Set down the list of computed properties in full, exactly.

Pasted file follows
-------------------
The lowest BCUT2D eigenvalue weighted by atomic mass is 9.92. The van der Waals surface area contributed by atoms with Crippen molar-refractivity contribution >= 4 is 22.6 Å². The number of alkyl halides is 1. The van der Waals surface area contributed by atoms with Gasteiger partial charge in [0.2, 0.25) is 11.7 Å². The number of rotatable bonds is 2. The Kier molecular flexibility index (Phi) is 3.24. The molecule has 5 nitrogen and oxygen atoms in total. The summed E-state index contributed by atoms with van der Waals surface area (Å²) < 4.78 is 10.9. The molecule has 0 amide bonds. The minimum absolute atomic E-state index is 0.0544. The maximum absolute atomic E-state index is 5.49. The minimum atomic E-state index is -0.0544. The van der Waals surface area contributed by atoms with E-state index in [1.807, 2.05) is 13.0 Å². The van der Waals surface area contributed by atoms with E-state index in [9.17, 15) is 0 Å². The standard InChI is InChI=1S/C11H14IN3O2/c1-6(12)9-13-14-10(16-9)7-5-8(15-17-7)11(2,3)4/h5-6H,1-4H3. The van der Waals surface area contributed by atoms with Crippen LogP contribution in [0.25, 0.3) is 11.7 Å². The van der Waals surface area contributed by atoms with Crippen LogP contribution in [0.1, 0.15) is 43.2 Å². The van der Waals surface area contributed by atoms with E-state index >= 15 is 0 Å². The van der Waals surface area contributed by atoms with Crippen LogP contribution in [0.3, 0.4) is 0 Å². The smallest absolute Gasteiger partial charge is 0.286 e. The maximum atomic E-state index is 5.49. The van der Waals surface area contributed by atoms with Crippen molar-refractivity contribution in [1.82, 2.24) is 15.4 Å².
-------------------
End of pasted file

The lowest BCUT2D eigenvalue weighted by atomic mass is 9.92. The van der Waals surface area contributed by atoms with Crippen molar-refractivity contribution >= 4 is 22.6 Å². The number of alkyl halides is 1. The van der Waals surface area contributed by atoms with Gasteiger partial charge in [0.2, 0.25) is 11.7 Å². The number of rotatable bonds is 2. The Kier molecular flexibility index (Phi) is 3.24. The molecule has 5 nitrogen and oxygen atoms in total. The summed E-state index contributed by atoms with van der Waals surface area (Å²) < 4.78 is 10.9. The molecule has 0 amide bonds. The minimum absolute atomic E-state index is 0.0544. The maximum absolute atomic E-state index is 5.49. The minimum atomic E-state index is -0.0544. The van der Waals surface area contributed by atoms with E-state index in [1.807, 2.05) is 13.0 Å². The van der Waals surface area contributed by atoms with E-state index in [9.17, 15) is 0 Å². The standard InChI is InChI=1S/C11H14IN3O2/c1-6(12)9-13-14-10(16-9)7-5-8(15-17-7)11(2,3)4/h5-6H,1-4H3. The van der Waals surface area contributed by atoms with Crippen LogP contribution in [0.25, 0.3) is 11.7 Å². The van der Waals surface area contributed by atoms with Crippen LogP contribution in [0.1, 0.15) is 43.2 Å². The van der Waals surface area contributed by atoms with E-state index >= 15 is 0 Å². The van der Waals surface area contributed by atoms with Crippen LogP contribution in [0.3, 0.4) is 0 Å². The smallest absolute Gasteiger partial charge is 0.286 e. The maximum atomic E-state index is 5.49. The van der Waals surface area contributed by atoms with Crippen molar-refractivity contribution in [1.82, 2.24) is 15.4 Å².